SECTION A MINI-LECTURE
Directions: In this section you sill hear a mini-lecture. You will hear the lecture ONCE ONLY. While listening, take notes on the important points. Your notes will not be marked, but you will need them to complete a gap-filling task after the mini-lecture. When the lecture is over, you will be given two minutes to check your notes, and another ten minutes to complete the gap-filling task on ANSWER SHEET ONE. Use the blank sheet for note-taking.
听力原文： Paralinguistic Features of Language
Good morning, everyone! Today we'll continue our discussion on describing language. Last week we examined such features of language as grammar, vocabulary, the sounds of language, etc. In this lecture, we'll look at another important aspect of language. Perhaps some of you may wonder what is this important aspect of language. Let me tell you. It refers to features of communication that takes place without the use of grammar or vocabulary. They are called " paralinguistic features of language". These features fall into two broad categories; those that involve the voice and those that involve the body.
Now, the first category, is what we call vocal paralinguistic features. Vocal features are actually tones of voice. While they are, perhaps, not central to meaning in communication in the same way as grammar or vocabulary, they may, nevertheless, convey attitude or intention in some way. (Q1) Let me give you some examples. The first is whispering, which indicates the need for secrecy. The second is breathiness. This is to show deep emotion. The third is huskiness, which is to show unimportance. (Q2) The fourth is nasality, this, um, is to indicate anxiety. The last is extra lip-rounding, which expresses greater intimacy, especially with babies, for example. So we can see that there are a number of ways of altering our tone of voice. And when we do this consciously, we do it to create different effects in communication.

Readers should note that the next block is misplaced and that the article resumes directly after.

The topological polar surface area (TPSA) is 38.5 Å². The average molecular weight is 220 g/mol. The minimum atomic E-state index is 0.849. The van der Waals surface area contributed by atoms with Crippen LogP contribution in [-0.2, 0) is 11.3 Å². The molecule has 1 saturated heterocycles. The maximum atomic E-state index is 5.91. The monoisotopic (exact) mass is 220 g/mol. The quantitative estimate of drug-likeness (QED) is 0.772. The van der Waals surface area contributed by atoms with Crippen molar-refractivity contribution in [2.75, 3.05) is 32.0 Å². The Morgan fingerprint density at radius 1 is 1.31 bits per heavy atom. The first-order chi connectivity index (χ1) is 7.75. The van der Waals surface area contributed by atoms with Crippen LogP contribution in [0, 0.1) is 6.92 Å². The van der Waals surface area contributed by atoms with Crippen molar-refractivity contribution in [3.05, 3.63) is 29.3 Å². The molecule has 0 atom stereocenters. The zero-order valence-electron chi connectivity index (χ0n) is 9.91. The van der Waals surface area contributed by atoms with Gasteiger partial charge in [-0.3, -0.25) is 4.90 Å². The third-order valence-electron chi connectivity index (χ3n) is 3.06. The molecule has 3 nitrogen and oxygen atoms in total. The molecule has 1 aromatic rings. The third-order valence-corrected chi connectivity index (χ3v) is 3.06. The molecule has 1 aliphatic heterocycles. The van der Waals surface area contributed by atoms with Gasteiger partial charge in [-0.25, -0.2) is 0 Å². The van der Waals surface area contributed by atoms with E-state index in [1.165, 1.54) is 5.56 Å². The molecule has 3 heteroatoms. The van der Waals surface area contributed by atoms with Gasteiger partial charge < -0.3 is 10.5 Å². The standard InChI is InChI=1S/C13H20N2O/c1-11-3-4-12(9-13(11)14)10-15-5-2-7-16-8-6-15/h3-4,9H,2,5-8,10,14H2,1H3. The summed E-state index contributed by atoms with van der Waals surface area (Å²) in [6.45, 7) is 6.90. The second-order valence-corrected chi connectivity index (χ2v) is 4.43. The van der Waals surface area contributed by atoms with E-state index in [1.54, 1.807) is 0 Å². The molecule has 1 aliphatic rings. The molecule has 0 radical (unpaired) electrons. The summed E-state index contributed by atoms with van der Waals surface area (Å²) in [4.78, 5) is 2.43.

Now, let's come to the second category, physical paralinguistic features, which involve the body. In addition to conveying meanings with tone of voice, we can also express our intention through the ways in which we use our bodies. You may ask what are the ways, then? Let me cite some brief examples. The expression on our face, the gestures we make and even proximity or way we sit, are some of the ways we send powerful messages about how we feel, or what we mean. Let me explain some of these in more detail. First, facial expression. Facial expression is a powerful conveyer of meaning. We all know smiling is an almost universal signal of pleasure or welcome. (Q3) But there are other facial expressions that may not be so common. For instance, raising eye-brows suggests that you are surprised or interested in something. Other facial actions, such as biting your lip, which indicates that you are deep in thinking, or are uncertain about something; compressing the lips, which shows that you are making decisions; and a visible clenching of the teeth, to show that you are angry , are all powerful conveyers of meaning, too. (Q4)
The second in this category is gesture. You see, we use gesture to indicate a wide range of meanings, though I have to emphasize that the actual gestures we use may be specific to particular cultures. That is to say different cultures have their own favorite gestures in conveying meaning. Here, a few examples may show you how powerful gestures can be. In British English behavior, shrugging shoulders may indicate an attitude of " I don't care" or " I don't know". (Q5) Crossing your arms may indicate relaxation. But it can also powerfully show you are bored. Waving can mean welcome and farewell. While scratching your head may indicate that you are at a loss. In other cultures, placing your hand upon your heart is to indicate that you are telling the truth. (Q6) Pointing